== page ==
rpm = 180,000
You would need to increase the router bit to 1-1/2" dia to equal the joiners
That said, it seems that the router table would have an advantage with long
stock as supporting the ends would be easier (without bridging the fence).
Well for one, a joiner is a person (cabinetmaker) and a router table is an
With a jointer, you can flatten the face of a board and make one edge
perpendicular to the face just flattened. You can use a router and a fence
as you indicate to edge-joint a board but to flatten a face of a board you
would be limited to the height of the router bit.
The advantage of edge jointing using a jointer over a router setup would
depend on several variables (width of edge, how long the stock is, how long
the router table, sturdiness and accuracy of router fence, etc.).
working the face of boards up to 6" or 8" or, if you've dropped some
serious cash, 12" or wider! I doubt you have a router bit that can cut
even 3 inches! A well tuned jointer does a fast job and leaves a
surface requiring minimal sanding even for perfectionists.
Worth noting, with a 6" jointer, can't you surface 12" wide boards
in two passes??????? That said, for a novice what advantages does the
Powermatic 6" jointer have over the Jet for ~$200 more in price, other
than longer beds?????
the Powermatic 6" is what I've got and it's got what I wanted: a loooong
bed, quality, and FLAT beds and fence. That's critical to the purpose
of using a jointer.
Yes you can do a wider board, but it may not come out perfect, like
jointing a board narrower than the blade. Also, if you want to joint
just a tiny bit off, you'll have to find a similarly thin piece of
material to place on the rabbetting table to help stabilize the board
for the second pass.
For me it's WELL worth the little bit extra expense. Consider how long
you'll own it...
Joseph Crowe wrote:
I think what he meant is that you can do a 12" wide board using "skip
jointing" - where a majority of a surface is flattened sufficiently to put
it through a planer and not have any adverse effects, such as flattening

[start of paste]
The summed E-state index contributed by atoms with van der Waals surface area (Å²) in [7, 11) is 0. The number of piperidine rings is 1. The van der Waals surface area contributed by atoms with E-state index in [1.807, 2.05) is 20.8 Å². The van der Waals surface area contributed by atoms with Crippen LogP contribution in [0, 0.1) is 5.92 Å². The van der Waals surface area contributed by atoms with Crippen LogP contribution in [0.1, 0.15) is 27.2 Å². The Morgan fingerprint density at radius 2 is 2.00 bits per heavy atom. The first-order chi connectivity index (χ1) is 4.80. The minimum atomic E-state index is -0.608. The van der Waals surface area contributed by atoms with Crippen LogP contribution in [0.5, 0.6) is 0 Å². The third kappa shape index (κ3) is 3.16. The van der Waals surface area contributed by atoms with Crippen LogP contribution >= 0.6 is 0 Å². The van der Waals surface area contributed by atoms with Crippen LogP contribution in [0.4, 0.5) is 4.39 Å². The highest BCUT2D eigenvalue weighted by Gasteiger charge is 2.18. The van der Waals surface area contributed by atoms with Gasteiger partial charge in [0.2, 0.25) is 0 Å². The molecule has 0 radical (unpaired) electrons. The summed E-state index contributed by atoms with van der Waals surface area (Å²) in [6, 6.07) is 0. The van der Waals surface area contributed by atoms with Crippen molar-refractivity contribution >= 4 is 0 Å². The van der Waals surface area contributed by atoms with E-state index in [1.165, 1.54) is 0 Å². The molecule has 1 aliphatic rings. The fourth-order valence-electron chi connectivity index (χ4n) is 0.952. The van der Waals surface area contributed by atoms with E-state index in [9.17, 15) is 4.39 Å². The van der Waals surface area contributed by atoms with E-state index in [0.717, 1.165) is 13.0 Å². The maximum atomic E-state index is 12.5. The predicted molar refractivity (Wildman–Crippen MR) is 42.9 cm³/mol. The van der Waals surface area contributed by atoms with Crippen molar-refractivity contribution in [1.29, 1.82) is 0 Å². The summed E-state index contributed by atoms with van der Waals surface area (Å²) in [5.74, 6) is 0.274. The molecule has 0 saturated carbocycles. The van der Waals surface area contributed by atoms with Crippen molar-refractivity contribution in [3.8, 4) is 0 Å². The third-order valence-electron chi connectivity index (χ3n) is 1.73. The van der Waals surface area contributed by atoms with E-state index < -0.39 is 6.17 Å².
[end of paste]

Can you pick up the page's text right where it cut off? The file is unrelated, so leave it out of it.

cupping in the board only to have it spring back. I have done 8" wide stock
using a 6" jointer and then plane the surface.
The extra long beds certainly are nice too. Every time I have one of those
projects that require 7' to 8' long pieces I have to put lead weights in my
britches just so I have enough oomph to keep the board from lifting....;-)
Yes, that was what I was thinking of. I have seen some interesting
techniques, though, that one can do to make a planer work for such
things as well. For instance, with a warped or cupped board, you can
edge glue the board to two straight boards and run it through the
thickness planer until it's flat on one surface and then eliminate the
side boards and surface the other side. Winding sticks and a hand plane
also work.....after all, that's how it was done for a long time before
modern power tools existed.
That would not be a challenge for me.....*BEG*
Thanks for the input...it's in the consideration hopper
Couple of things I can think of off hand:
1) versatility - you can more easily joint non-90 degree edges
2) face jointing (flattening stock) - can't do it with a router
3) longer table = ability to joint longer stock
There are others, but the biggest advantage I can think of this: if you
primarily use your jointer for making edges straight you can set it once and
leave it that way. It always took me 5 to 10 minutes to change my router
table from whatever else I was doing with it to "jointer mode". It is soooo
handy to be able to take a board straight from the table saw to the jointer
without having to change the configuration of the router table.
As you know there is more than one way to skin a cat. But even for a
weekend woodworker such as myself the jointer was a very, very welcome
addition to my shop. I knew it would be handy, but I'm using it much, much
more than I ever thought I would.
HomeOwnersHub.com is a website for homeowners and building and maintenance pros. It is not affiliated with any of the manufacturers or service providers discussed here.
All logos and trade names are the property of their respective owners.